Hapter 18 Ecology of Organisms and Populations
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- Ecology Environmentalism
- The Evolutionary Adaptations of Organisms (Organismal Ecology)
- Abiotic Factors
- (1) physiological (2) anatomical (3) behavioral
Chapter 18 – Ecology of Organisms and Populations
Ecology – the scientific study of the interactions between organisms and their environments. All organisms are intimately tied to all surroundings. When an organism breathes, it exchanges gases with the atmosphere. When an organism eats, it is acquiring second-hand energy that was originally harvested from the sun and atmosphere. Waste products of an organism’s metabolism are returned to the surrounding environment where they are recycled. Organisms absorb and radiated heat from and to the surrounding environment. Organisms compete with other organisms for limited resources (food, water, space). Organisms eat and are eaten by other organisms.
The environment in which organisms live can be divided into 2 basic categories (1) abiotic (2) biotic.
abiotic includes non-living chemical and physical factors (light, temperature, pH, gravity, pressure, minerals , air).
Biotic includes living factors (other organisms including bacteria, protozoans, plants, fungi, animals).
The science of ecology is broad within itself and can be subdivided into many fields of research. A few specialties include: population ecology, community ecology, ecosystem ecology, landscape ecology, biosphere ecology, microbial ecology, biogeography, molecular ecology, ecological modeling, individual-based ecological modeling, chemical ecology, and physiological ecology. Here are a few definitions that are important for general biology:
Organismal Ecology – evolutionary adaptations that enable individual organisms to survive in their environment.
Population Ecology – studies processes of population growth, density, and how members of a population coexists.
Community Ecology – studies how interactions between species (competition, predation, and symbiosis) affect community structure and organization.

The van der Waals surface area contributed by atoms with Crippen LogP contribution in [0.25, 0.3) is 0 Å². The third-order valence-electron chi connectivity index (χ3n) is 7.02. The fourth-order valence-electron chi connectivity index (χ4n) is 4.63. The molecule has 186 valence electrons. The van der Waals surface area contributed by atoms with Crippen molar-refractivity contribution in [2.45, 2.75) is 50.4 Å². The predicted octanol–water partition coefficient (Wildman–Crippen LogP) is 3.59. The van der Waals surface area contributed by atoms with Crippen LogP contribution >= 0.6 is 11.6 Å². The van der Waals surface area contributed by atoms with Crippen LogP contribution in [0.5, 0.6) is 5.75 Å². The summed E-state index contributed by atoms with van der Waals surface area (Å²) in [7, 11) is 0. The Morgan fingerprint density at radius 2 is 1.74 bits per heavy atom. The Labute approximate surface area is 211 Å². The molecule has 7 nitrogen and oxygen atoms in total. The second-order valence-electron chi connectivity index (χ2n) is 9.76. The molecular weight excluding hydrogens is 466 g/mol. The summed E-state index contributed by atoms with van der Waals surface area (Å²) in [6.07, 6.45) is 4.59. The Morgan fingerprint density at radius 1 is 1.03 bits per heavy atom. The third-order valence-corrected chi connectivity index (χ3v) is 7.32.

Ecosystem Ecology – broadens to include the interactions of communities with all the abiotic factors taken into consideration. This branch of ecology often places research emphasis upon energy flow and chemical cycling between living and non-living components among and between communities.
Biosphere Ecology – The most complex level to study ecology. This is especially a new field of study; it has only recently become practical due to great advances in satellite imagery of Earth, global communication systems, and breakdown oof national isolation which has allowed scientists from many countries to work together and share results. This is definitely he most interdisciplinary Ecological Science; it brings together scientific findings from many branches of science including: climatology, oceanography, meteorology, soil science, geology, physics, chemistry, and all the biological sciences.
It might help to re-examine the various levels of biological organization (levels of complexity among living systems).
It is at the organism level that we really begin to see how living systems interact with each other and their respective environments – to study these interactions is to practice ecology. Ecology provides us with science-based knowledge of how the processes that shapes life on this planet.